Last month, HARDI (Heating, Air-conditioning & Refrigeration Distributors International) announced the hiring of economist Paul Hallmann to its Benchmarking department to help provide macro-level economic insights into the HVACR distribution industry.

“Having our own economist that will be directly integrated into our data analysis offerings is an exciting prospect for us and our members who take advantage of them," said CEO Talbot Gee in a press release about Hallmann’s hiring. "With Paul on board, we’re eyeing some pretty lofty goals for expanding the benefits of HARDI Benchmarking and HARDInomics services, and we look forward to presenting them to members here in the near future.”

Hallmann, who previously served as a corporate strategist for Scotts Miracle-Grow Company, said one of his first priorities in his new role is to immerse himself in the HVACR distribution industry. “So I can start bringing actionable economic insights to the table,” he said. Ahead of HARDI’s annual conference in December, we asked Hallman to give us a few rules of thumb when it comes to reading the economy like an economist.

First off, are there any changes in the way you would analyze the economy coming from being a corporate strategist for Scotts Miracle-Gro to working for HARDI?

Serving as in-house economist was a responsibility that remained with me across multiple internal roles at Scotts Miracle-Gro, so there are actually a lot of similarities. I was responsible identifying, monitoring and forecasting the key economic variables that impacted the business.  The biggest difference is that I will be able to focus even more on economic analysis which will result in more robust output. I’m really excited about local level economic projections and the integration of non-economic variables, like weather, into our future products.

As a new economist in the HVACR industry, I’m sure one of the first things you’ve heard that is affecting our industry is President Trump enacting steel tariffs. When it comes to the economy, do tariffs translate to good economic policy?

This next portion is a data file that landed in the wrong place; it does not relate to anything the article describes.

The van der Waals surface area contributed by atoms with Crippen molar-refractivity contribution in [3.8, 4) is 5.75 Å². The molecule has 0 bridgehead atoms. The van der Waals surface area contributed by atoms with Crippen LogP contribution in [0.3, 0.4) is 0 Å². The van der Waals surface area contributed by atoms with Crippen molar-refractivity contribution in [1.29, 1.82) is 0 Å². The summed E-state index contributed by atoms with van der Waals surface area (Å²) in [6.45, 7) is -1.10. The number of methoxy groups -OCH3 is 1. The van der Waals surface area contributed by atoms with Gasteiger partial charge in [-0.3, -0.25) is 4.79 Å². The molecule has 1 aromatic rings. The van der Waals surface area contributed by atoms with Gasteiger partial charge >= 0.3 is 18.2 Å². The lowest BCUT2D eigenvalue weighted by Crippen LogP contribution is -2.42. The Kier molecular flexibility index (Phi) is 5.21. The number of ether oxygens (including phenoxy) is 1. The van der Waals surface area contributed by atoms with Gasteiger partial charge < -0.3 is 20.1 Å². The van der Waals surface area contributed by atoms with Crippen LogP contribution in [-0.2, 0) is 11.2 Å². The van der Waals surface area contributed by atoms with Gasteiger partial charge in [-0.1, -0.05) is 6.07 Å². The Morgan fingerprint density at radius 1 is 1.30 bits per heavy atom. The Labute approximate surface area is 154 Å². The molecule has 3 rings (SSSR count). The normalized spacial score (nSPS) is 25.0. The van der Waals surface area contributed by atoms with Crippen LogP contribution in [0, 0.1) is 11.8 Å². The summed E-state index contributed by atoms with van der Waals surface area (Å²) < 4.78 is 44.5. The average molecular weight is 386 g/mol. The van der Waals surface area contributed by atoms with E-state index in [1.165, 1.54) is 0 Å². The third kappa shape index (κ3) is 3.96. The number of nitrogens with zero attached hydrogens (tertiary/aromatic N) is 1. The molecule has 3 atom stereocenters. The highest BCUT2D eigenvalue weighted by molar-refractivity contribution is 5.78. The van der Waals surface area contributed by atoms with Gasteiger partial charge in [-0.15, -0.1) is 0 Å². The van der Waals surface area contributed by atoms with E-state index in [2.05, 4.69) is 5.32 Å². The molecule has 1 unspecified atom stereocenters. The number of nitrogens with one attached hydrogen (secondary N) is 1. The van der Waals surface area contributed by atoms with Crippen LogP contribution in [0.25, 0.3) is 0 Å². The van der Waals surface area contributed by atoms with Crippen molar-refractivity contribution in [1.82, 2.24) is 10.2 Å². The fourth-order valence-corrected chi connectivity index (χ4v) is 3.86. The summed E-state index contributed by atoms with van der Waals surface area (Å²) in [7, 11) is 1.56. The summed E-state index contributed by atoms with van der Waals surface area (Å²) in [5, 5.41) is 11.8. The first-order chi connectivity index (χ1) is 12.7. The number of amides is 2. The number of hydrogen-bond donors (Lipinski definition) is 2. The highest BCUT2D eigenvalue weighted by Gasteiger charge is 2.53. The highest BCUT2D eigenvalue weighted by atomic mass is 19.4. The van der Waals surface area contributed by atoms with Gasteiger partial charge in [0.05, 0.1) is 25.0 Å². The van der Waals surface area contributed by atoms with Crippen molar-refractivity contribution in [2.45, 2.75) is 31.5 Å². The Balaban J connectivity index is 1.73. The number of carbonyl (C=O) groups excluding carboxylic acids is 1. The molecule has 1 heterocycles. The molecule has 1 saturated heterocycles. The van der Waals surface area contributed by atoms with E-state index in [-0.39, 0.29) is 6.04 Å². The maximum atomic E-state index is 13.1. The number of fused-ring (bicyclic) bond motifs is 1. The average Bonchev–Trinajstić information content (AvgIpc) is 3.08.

I don’t think you will find an economist who would say that tariffs are good economic policy.  Both economic theory and history have proven that the imposition of tariffs results in a decline in economic welfare. While the net impact is certainly negative, a tariff does create some winners and losers. Those who produce goods that compete with imported goods stand to benefit while those who produce goods that compete with exported goods do not fare as well. This is playing out now in the steel and soybean industries, respectively.

The biggest question that no one is able to answer right now is: How long will the tariffs last? If we view them as a part of an aggressive renegotiation of trade policy then they are likely transitory and we should expect a near-term return to historic norms. Alternatively, a failure to progress in trade negotiations could mean that the current state remains in place or becomes even more extreme for the foreseeable future.  Given the current rhetoric and posturing, it’s hard to say which of these outcomes is more likely. 

Could you give a general forecast on the state of the economy now?

Right now the economy is as healthy as it has been since the Great Recession.  However, GDP growth is likely at or near its peak and will start to decline in 2019 with a risk of more significant decline as we enter into 2020.  The ongoing impact of tariffs and the potential withdrawal of fiscal stimulus are the two key drivers of a possible “soft” recession in late 2019 or 2020. 

Right now, what are the economic indicators HVACR distributors and contractors should be watching that give insight into the health of the economy? 

I’ve been very impressed with the economic analysis that HARDI produces. The industry is driven primarily by residential and commercial construction, consumer sentiment and the weather. There’s no silver bullet to understanding the health of the economy or the HVACR industry. We aim to add value by analyzing all of the important factors and providing a fully informed assessment.